So today was my 5th chemo! Only 7 more to go. I finally feel like I’m starting to get the hang of this chemo thing. It’s anywhere from 3-5 hours in the chair for me. And I always have a nice big bag packed full of goodies. And I always have some company.
Snacks. Now I like to eat. And I like to eat frequently. I definitely nibble constantly throughout the day. Lucky for me, chemo hasn’t destroyed my appetite (my surgery actually lessened it). I always make sure to have a water bottle, a coconut water, and various snacks. Included in my rotation are honey roasted almonds, vegan lemon fig bars, chocolate almond energy bar, rice cakes, veggie chips, and cherries. (Yes I’m vegan, so any food related suggestions will be based on what I eat, but I promise you, I get all my needed nutrients).
Reading material. Sometimes I’m in the middle of a great book I can’t put down, and sometimes I’m flaky and indecisive on what I feel like reading. Therefore I always have a book, a magazine or two (Rolling Stone, Vanity Fair, US Weekly, and Bust are my favorites), and my laptop in case I feel like looking on in some news, Buzzfeed, Twitter, Think Progress, or Pinterest.
An extra blanket. Yes I know that the hospital provides me with a warmed blanket once I arrive, but the blanket doesn’t stay warm, and is a really thin, not very soft blanket. Therefore I bring my super soft, fuzzy, leopard print blanket. I bring one that is my style to make the place a little more mine.
Games. UNO & other card games tend to work best at my center, although I wish I could bring Bananagrams. They make it fun & keep me alert.
Mementos. I have received some meaningful mementos from various people during my cancer journey. I received a hand knitted shawl from a woman in her 70s who is a breast cancer survivor at a support group I went to. I received a medallion with one of my favorite quotes from a woman I met through the online support boards on the Young Survival Coalition website. I wear the birthstone owl necklace my boyfriend gave me for our one year anniversary (this past May 28th!), which he bought for me because he wanted me to have something pretty to wear while he knows I’m feeling constantly down about my looks (chemo induced hair loss, acne, & bloating really takes a toll on your psyche). Having these things with me make me feel powerful, loved, and supported.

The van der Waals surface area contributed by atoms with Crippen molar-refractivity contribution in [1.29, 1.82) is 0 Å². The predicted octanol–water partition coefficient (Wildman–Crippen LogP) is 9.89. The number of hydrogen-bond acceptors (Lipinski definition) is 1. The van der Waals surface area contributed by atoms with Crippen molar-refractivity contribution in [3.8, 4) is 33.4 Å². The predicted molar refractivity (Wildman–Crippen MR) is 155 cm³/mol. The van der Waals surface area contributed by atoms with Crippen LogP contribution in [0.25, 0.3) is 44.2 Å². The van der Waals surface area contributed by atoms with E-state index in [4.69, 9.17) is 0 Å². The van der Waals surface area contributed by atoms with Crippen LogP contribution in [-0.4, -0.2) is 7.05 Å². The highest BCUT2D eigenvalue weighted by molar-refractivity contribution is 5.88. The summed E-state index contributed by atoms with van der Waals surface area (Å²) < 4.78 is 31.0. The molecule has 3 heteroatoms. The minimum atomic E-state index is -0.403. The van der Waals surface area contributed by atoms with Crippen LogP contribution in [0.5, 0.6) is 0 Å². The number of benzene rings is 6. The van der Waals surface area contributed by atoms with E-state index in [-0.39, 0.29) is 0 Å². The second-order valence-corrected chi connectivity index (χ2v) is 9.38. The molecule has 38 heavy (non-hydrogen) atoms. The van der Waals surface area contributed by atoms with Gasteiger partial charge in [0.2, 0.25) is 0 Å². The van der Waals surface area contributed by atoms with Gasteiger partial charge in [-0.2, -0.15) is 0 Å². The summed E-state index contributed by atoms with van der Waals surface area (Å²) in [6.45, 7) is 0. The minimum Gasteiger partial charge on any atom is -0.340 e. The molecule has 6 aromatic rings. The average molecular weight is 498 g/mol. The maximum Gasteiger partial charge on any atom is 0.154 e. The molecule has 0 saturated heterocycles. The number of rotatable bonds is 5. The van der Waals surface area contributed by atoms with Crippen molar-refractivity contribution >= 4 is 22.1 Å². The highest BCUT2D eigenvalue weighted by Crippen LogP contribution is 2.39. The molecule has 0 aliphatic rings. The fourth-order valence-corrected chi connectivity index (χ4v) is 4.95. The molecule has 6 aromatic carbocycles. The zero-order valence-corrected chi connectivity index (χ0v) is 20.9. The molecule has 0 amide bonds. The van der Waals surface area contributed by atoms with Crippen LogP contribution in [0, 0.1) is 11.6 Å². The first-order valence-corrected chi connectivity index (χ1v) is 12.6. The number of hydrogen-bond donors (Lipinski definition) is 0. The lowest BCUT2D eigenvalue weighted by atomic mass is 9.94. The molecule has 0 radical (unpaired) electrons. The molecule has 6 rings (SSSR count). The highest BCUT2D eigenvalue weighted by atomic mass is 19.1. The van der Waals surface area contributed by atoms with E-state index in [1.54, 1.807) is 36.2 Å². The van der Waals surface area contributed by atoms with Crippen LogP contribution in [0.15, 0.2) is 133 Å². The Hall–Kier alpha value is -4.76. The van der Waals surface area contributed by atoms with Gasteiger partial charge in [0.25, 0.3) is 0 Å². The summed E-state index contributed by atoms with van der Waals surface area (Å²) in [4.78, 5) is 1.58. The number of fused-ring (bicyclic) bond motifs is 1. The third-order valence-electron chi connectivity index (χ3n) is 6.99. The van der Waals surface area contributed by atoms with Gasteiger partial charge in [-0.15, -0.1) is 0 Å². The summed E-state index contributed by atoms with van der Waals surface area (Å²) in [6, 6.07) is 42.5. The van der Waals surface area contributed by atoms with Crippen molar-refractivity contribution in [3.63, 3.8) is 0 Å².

While I sit there and poison runs through my veins – poison that the nurses have to wear scrubs to administer to me – having things that matter and keep me happy and distracted is important. Now everyone’s list may be different, but the key is to find things that make you comfortable. For me, the last thing I want is to be stuck in the chemo chair hungry and cold. I have hunger induced grumpiness and cold induced grumpiness, and there’s no need to make chemo harder than it already is (both for me and for my chemo buddies). Now I feel silly because the large dose of Benadryl they give me just makes me pass out quickly, but just in case, I am prepared to make chemo a mini relaxation day.
So my advice is to make it YOU! Have fun with it and be prepared. Know what works for you. And try to make it fun. If you’re going to be stuck in a chair with an IV full of poison be injected into your body, try to enjoy your time there and look at it as a mini get away!